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  Get the Most From Your Equipment  by Jack Moorehouse
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Jack Moorehouse is the author of the best-selling book "How To Break 80 And Shoot Like The Pros ." He is NOT a golf pro, rather a working man that has helped thousands of golfers from all seven continents lower their handicap immediately. He has a free weekly newsletter with the latest golf lessons and golf instruction.
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Professional golfers take meticulous care of their equipment. That's how important they feel it is to their games. Playing for prize money instead of a golf handicap, the pros can't afford to have their clubs-or any of their equipment-working poorly or not at all. With hundreds of thousands of dollars at stake, their equipment must be in good working order or it could cost them big time.

What about you? How important is equipment to a weekend golfer? It's more important than you probably think. While you're not playing for thousands, your equipment is still critical. Feel is a big part of golf. That's why your equipment must feel good and be in good working order. Poorly functioning equipment makes shots harder and destroys self confidence. And that in turn hurts scores. Below are five golf tips to enhance your equipment's performance and yours.

1. Shorten Your Putter Shaft

Experts agree that at address your eyes must be directly over the ball and your arms should hang directly underneath your shoulders. This provides the best stance to judge your line and move your putter on the correct path. Most putters have shafts in the 35-inch range, making this setup difficult. Trim your putter shaft to about 32 inches and see if that helps your putting.

2. Put More Life in Your Putter

The solution to better putting may lie in your club's grips, not your stroke. You must find a grip that suits your stroke. Thicker grips limit the influence of your hands on the putter, so if you find yourself getting too "handsy" with your putts, try thicker grips. Thinner grips encourage a wrist-driven stroke, so if you feel you're not getting enough of your hands in your putting stroke, try thinner grips.

3. Experiment With Grips

These thicker/thinner grip guidelines apply to your other clubs, too. If you find yourself needing new grips on your clubs, which you should change every year or so, follow those guidelines as well. All other things being equal, larger grips limit hand action. Smaller grips enhance it. Experimenting with different size grips within your set of clubs. Use thinner grips with the long irons and woods, which require more hand action to rotate the club face through the hitting area to produce square contact. Use thicker grips with the short irons and wedges, which require less hand action to prevent pulling short shots.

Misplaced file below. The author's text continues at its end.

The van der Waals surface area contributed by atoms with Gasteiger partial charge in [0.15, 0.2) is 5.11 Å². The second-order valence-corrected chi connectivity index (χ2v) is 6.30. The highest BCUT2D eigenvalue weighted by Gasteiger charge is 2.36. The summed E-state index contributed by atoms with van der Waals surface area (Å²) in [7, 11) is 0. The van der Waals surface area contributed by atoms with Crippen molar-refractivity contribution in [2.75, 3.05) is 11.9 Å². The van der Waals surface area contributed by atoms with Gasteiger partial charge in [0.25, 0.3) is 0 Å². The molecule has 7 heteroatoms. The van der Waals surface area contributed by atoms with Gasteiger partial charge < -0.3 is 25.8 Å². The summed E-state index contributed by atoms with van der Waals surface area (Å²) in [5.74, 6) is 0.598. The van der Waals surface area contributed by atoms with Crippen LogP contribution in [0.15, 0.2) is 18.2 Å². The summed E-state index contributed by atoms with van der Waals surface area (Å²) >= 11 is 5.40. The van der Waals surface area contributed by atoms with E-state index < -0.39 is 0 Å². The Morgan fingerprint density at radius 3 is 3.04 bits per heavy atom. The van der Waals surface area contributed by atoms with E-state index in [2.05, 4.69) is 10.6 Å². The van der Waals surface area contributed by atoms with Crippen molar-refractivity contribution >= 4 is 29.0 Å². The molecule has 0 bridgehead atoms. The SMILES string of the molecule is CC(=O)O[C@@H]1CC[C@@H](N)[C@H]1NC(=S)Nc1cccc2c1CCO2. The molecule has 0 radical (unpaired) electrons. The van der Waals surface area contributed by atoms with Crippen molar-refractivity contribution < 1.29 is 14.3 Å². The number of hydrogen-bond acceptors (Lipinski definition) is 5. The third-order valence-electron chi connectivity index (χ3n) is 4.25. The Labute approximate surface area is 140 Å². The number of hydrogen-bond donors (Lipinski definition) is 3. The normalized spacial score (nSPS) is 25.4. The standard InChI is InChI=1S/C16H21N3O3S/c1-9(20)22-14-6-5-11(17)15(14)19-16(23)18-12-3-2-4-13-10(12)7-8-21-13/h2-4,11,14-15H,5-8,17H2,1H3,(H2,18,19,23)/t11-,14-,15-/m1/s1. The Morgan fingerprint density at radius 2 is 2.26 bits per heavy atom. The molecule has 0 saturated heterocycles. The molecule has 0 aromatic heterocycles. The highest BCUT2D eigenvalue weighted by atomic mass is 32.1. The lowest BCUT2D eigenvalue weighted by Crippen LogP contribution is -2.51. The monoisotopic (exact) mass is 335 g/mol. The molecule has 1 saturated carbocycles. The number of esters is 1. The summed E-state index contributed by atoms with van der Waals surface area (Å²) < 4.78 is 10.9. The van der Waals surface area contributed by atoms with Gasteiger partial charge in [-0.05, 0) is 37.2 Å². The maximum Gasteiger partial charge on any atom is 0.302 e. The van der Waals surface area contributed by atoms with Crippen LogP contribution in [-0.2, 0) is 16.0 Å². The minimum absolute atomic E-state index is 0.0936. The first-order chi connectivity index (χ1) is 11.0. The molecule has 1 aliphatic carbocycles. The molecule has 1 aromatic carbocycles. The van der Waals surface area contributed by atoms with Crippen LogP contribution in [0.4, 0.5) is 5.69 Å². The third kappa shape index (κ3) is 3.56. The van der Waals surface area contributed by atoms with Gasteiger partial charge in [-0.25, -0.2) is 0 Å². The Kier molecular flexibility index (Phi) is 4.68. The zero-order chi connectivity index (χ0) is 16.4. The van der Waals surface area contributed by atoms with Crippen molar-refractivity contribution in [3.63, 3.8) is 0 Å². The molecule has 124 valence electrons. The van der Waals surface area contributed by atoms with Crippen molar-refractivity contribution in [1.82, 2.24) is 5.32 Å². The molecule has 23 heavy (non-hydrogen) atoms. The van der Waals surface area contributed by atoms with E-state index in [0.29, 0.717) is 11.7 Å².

4. Get Your Groove On

If you play with debris-filled grooves, you limit your ability to control shots. You'll have a harder time stopping your shot on pitches, approaches, and chips. To spin a golf ball, you need clean groves. The ball must "climb up" the face of the club to create spin, requiring the grabbing ability of clean, deep grooves. Use a groove cleaning tool, a tee, or even an ice pick to clean your groves, but clean those grooves. It will help you cut strokes off your score.

5. Counterbalance Your Clubs

This tip is a little controversial but worth considering. When a club feels right, you hit the ball better. We all know the feeling. Golfing great Jack Nicklaus used to counterbalance his clubs. Counterbalancing is the act of adding weight to the grip area to offset clubhead weight. Nicklaus used lead tape. But today you can find alternatives that provide more precise weight measures. Not everyone advocates counterbalancing your clubs, though. Some experts think it's a waste of time. That's certainly a valid opinion. Nevertheless, counterbalancing your clubs gives them a different feel.

So much of golf has to do with feel. That's why it's critical your clubs feel right to you. It's also critical that your equipment is in good working order. Equipment in good working order helps you make better shots and instills confidence. The more confident you are in your ability, the better you'll play. And the more strokes you'll chop off that golf handicap. You don't need a golf instruction session to tell you that.

Copyright (c) 2007 Jack Moorehouse